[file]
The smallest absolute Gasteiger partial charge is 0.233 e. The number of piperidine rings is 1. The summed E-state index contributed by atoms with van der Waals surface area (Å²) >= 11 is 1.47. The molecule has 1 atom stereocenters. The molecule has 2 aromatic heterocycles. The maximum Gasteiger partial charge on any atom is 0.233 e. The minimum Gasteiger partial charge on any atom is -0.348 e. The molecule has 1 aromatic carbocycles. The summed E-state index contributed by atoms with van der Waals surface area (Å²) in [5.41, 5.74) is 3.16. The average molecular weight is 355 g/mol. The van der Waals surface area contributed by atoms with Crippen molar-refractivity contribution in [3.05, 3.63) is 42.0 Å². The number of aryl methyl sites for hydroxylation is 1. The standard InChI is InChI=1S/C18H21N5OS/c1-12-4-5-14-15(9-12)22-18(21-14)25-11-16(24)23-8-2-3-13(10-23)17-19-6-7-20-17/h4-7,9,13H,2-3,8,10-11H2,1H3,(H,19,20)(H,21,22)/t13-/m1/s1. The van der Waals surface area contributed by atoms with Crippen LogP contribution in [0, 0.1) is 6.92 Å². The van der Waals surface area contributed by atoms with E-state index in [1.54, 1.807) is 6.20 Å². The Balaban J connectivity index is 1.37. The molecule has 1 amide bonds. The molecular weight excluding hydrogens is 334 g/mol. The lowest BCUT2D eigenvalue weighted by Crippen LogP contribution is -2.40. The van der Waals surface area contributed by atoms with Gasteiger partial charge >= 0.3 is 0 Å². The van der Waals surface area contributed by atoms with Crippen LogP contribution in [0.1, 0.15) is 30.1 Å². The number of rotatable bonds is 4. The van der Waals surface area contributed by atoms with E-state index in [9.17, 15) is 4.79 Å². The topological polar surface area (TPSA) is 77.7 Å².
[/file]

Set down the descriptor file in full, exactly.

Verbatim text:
The smallest absolute Gasteiger partial charge is 0.233 e. The number of piperidine rings is 1. The summed E-state index contributed by atoms with van der Waals surface area (Å²) >= 11 is 1.47. The molecule has 1 atom stereocenters. The molecule has 2 aromatic heterocycles. The maximum Gasteiger partial charge on any atom is 0.233 e. The minimum Gasteiger partial charge on any atom is -0.348 e. The molecule has 1 aromatic carbocycles. The summed E-state index contributed by atoms with van der Waals surface area (Å²) in [5.41, 5.74) is 3.16. The average molecular weight is 355 g/mol. The van der Waals surface area contributed by atoms with Crippen molar-refractivity contribution in [3.05, 3.63) is 42.0 Å². The number of aryl methyl sites for hydroxylation is 1. The standard InChI is InChI=1S/C18H21N5OS/c1-12-4-5-14-15(9-12)22-18(21-14)25-11-16(24)23-8-2-3-13(10-23)17-19-6-7-20-17/h4-7,9,13H,2-3,8,10-11H2,1H3,(H,19,20)(H,21,22)/t13-/m1/s1. The van der Waals surface area contributed by atoms with Crippen LogP contribution in [0, 0.1) is 6.92 Å². The van der Waals surface area contributed by atoms with E-state index in [1.54, 1.807) is 6.20 Å². The Balaban J connectivity index is 1.37. The molecule has 1 amide bonds. The molecular weight excluding hydrogens is 334 g/mol. The lowest BCUT2D eigenvalue weighted by Crippen LogP contribution is -2.40. The van der Waals surface area contributed by atoms with Gasteiger partial charge >= 0.3 is 0 Å². The van der Waals surface area contributed by atoms with Crippen LogP contribution in [0.1, 0.15) is 30.1 Å². The number of rotatable bonds is 4. The van der Waals surface area contributed by atoms with E-state index in [9.17, 15) is 4.79 Å². The topological polar surface area (TPSA) is 77.7 Å².